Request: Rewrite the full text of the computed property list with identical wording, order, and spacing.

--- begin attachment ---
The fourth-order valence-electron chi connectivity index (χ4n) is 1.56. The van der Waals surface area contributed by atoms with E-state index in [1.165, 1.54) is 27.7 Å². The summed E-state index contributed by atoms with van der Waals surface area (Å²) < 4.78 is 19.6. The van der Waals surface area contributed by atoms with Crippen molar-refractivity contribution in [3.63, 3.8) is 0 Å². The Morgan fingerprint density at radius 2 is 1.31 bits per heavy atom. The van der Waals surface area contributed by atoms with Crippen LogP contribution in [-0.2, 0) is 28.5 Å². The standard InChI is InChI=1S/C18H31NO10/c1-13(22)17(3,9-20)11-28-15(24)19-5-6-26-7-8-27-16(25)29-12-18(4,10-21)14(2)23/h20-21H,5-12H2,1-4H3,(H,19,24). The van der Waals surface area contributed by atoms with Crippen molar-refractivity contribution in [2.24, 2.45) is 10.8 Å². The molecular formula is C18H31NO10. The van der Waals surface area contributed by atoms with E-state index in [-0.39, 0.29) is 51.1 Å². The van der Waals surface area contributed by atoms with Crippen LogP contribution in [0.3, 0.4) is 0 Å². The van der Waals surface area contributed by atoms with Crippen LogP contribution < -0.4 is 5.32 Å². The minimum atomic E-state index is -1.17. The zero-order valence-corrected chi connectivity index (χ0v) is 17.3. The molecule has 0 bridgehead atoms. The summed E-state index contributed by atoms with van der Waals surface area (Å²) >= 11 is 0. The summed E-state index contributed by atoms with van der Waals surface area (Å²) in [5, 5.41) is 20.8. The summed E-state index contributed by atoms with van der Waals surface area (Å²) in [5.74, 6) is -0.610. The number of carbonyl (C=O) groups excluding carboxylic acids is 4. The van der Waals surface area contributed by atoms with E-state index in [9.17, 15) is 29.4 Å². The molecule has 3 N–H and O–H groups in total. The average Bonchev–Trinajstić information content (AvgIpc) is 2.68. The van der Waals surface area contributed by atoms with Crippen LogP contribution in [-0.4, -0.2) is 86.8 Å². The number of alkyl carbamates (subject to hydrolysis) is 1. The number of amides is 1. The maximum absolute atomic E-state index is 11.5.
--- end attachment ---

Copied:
The fourth-order valence-electron chi connectivity index (χ4n) is 1.56. The van der Waals surface area contributed by atoms with E-state index in [1.165, 1.54) is 27.7 Å². The summed E-state index contributed by atoms with van der Waals surface area (Å²) < 4.78 is 19.6. The van der Waals surface area contributed by atoms with Crippen molar-refractivity contribution in [3.63, 3.8) is 0 Å². The Morgan fingerprint density at radius 2 is 1.31 bits per heavy atom. The van der Waals surface area contributed by atoms with Crippen LogP contribution in [-0.2, 0) is 28.5 Å². The standard InChI is InChI=1S/C18H31NO10/c1-13(22)17(3,9-20)11-28-15(24)19-5-6-26-7-8-27-16(25)29-12-18(4,10-21)14(2)23/h20-21H,5-12H2,1-4H3,(H,19,24). The van der Waals surface area contributed by atoms with Crippen molar-refractivity contribution in [2.24, 2.45) is 10.8 Å². The molecular formula is C18H31NO10. The van der Waals surface area contributed by atoms with E-state index in [-0.39, 0.29) is 51.1 Å². The van der Waals surface area contributed by atoms with Crippen LogP contribution in [0.3, 0.4) is 0 Å². The van der Waals surface area contributed by atoms with Crippen LogP contribution < -0.4 is 5.32 Å². The minimum atomic E-state index is -1.17. The zero-order valence-corrected chi connectivity index (χ0v) is 17.3. The molecule has 0 bridgehead atoms. The summed E-state index contributed by atoms with van der Waals surface area (Å²) >= 11 is 0. The summed E-state index contributed by atoms with van der Waals surface area (Å²) in [5, 5.41) is 20.8. The summed E-state index contributed by atoms with van der Waals surface area (Å²) in [5.74, 6) is -0.610. The number of carbonyl (C=O) groups excluding carboxylic acids is 4. The van der Waals surface area contributed by atoms with E-state index in [9.17, 15) is 29.4 Å². The molecule has 3 N–H and O–H groups in total. The average Bonchev–Trinajstić information content (AvgIpc) is 2.68. The van der Waals surface area contributed by atoms with Crippen LogP contribution in [-0.4, -0.2) is 86.8 Å². The number of alkyl carbamates (subject to hydrolysis) is 1. The number of amides is 1. The maximum absolute atomic E-state index is 11.5.